I don't know about the kids you know, but the ones I know are always making stuff. From an early age, they are always, always building, molding, creating. My son has been out at 7am for the past week in the 25F mornings hammering on the fence. He says he's working and fixing and building. My daughter's hands never weary of shaping paper, wax, candy wrappers, you name it, all of it transformed into stuff she has an internal logic for making. It's all a mystery how these things appear at her fingertips. Kids have this inherit creative drive. We need this drive in our churches if we are meant to renew. And in the midst of all that messiness as we embrace the spirit of our prophets, our kids, we can't forget...Jesus was a crafter of containers, a sculptor, an artist. The wild thing though is this: it is us he's always tinkering with.
The crisis of young people in the church -- That’s what I addressed on Sunday – a crisis that has been dogging us for a couple generations: why don’t they stay? This is question for the whole ELCA, not just little ole Bethel.
I want to leave here some of the powerful quotes from Sunday. They are ones that informed my sermon or spoke to me while I was leading worship. This is one of the most important sermons I have preached about ministry at Bethel. If you are someone who feels attached to an idea of what church is or has to be in order for worship to feel like worship, then I encourage you to let the words of scripture and sermon dwell in you for a while. They were hard words no doubt for some of you, but very hopeful ones too. And that’s what we are called to cling with our hearts – to hope.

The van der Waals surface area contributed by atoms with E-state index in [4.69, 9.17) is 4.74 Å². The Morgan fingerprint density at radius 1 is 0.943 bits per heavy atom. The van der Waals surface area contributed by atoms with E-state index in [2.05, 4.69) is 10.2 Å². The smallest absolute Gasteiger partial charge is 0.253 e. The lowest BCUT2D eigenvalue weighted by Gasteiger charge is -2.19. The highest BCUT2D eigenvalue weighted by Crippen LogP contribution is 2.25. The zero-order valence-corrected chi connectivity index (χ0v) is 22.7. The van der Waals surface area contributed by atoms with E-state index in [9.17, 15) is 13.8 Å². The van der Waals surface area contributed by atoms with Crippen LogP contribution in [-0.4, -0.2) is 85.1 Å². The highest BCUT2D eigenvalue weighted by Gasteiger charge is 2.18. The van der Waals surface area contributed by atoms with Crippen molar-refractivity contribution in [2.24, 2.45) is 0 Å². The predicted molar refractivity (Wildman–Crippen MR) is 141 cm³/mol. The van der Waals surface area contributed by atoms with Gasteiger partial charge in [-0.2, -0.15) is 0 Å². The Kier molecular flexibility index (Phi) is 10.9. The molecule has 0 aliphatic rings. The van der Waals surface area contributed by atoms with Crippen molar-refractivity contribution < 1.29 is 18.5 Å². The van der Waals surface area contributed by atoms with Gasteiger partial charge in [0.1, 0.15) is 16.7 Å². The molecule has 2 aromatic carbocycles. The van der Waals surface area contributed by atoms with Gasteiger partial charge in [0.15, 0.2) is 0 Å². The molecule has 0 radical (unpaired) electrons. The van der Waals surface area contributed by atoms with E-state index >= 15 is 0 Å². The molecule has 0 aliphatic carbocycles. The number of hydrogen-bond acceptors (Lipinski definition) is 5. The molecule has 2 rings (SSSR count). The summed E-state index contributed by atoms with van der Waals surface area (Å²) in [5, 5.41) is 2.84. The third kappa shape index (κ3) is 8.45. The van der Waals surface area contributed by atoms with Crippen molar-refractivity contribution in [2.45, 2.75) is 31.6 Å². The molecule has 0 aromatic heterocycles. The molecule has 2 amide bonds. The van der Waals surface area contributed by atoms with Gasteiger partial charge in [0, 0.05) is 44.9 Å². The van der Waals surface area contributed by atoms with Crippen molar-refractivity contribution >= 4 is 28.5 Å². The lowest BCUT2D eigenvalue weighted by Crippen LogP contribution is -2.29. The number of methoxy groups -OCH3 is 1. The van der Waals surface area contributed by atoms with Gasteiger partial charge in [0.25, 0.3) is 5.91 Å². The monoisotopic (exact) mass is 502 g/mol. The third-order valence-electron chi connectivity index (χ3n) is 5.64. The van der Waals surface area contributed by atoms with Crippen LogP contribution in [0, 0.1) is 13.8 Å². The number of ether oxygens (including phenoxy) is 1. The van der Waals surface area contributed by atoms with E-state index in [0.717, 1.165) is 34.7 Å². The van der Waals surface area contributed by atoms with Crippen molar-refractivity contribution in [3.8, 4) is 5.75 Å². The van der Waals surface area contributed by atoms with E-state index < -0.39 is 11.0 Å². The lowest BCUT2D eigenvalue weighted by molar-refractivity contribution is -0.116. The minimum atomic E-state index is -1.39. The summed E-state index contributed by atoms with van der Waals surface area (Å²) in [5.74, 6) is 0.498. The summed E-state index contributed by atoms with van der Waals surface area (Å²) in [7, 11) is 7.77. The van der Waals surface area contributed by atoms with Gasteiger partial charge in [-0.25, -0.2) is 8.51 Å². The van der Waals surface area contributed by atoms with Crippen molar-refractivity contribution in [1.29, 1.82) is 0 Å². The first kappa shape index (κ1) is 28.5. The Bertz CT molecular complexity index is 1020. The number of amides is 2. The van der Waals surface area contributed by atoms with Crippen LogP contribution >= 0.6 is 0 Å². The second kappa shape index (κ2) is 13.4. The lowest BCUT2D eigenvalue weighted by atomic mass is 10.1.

By Michael Warren
“[Confirmation] efforts that are failing are those that reduce young people to the status of consumers, accepting doctrinal ‘capital’ on a ‘handout’ basis and putting it to good use.”
“The stumbling block to full participation of the young in the church is that they are invited to participate in the reproduction of religious meaning but not the true, original production of that meaning.”
From the Bible
“Yet, O Lord, you are our Father; we are the clay, and you are our potter; we are all the work of your hand.” Isaiah 64:8
“Therefore, keep awake – for you do not know when the master of the house will come….” Mark 13:35
From Marty Haugen
“Rejoice, rejoice, take heart in the night, though dark the winter and cheerless, the rising sun shall crown you with light, be strong and loving and fearless. Love be our song and love our prayer and love our endless story; may God fill every day we share and bring us at last into glory.”
In Awake, Awake and Greet the New Morn
Quotes on confirmation come from Warren, Michael (1991). "Youth, Cultural Agency, and the Confirming of the Church's Commitment." Word and World (Volume XL) 4, pg.396-403.
For some casual reading on fractals visit THE FRACTAL FOUNDATION.
For commentary on the meaning of oil and lamps in the Bible, see the study notes for Matthew 25:1-13 in The Jewish Annotated New Testament (reference and library here).
Philippians 4:1-9, Matthew 22:1-14 and Isaiah 45:1-7 and Matthew 22:15-22
I will give you the treasures of darkness and riches hidden in secret places....Isaiah 45:3
This week, I noticed I haven’t been taking J to the park after dinner to run out the last of his wiggles because it is too dark. The nights are getting longer. I can’t sense when it’s time to make meals. I find myself disoriented when the alarm sounds in the morning, unsure of the hour. Thank goodness for the grain elevator greeting the dawn.
If I were back in my childhood home in this late October, the darkness would be setting in for the long winter even more deeply than it does here. And with the change, came the bare limbs of trees, no longer decorated with the vibrant blasts of autumn leaves. Everything was stripped down: no more lush forest, no more scent of rich soil and blooming things, the land denuded.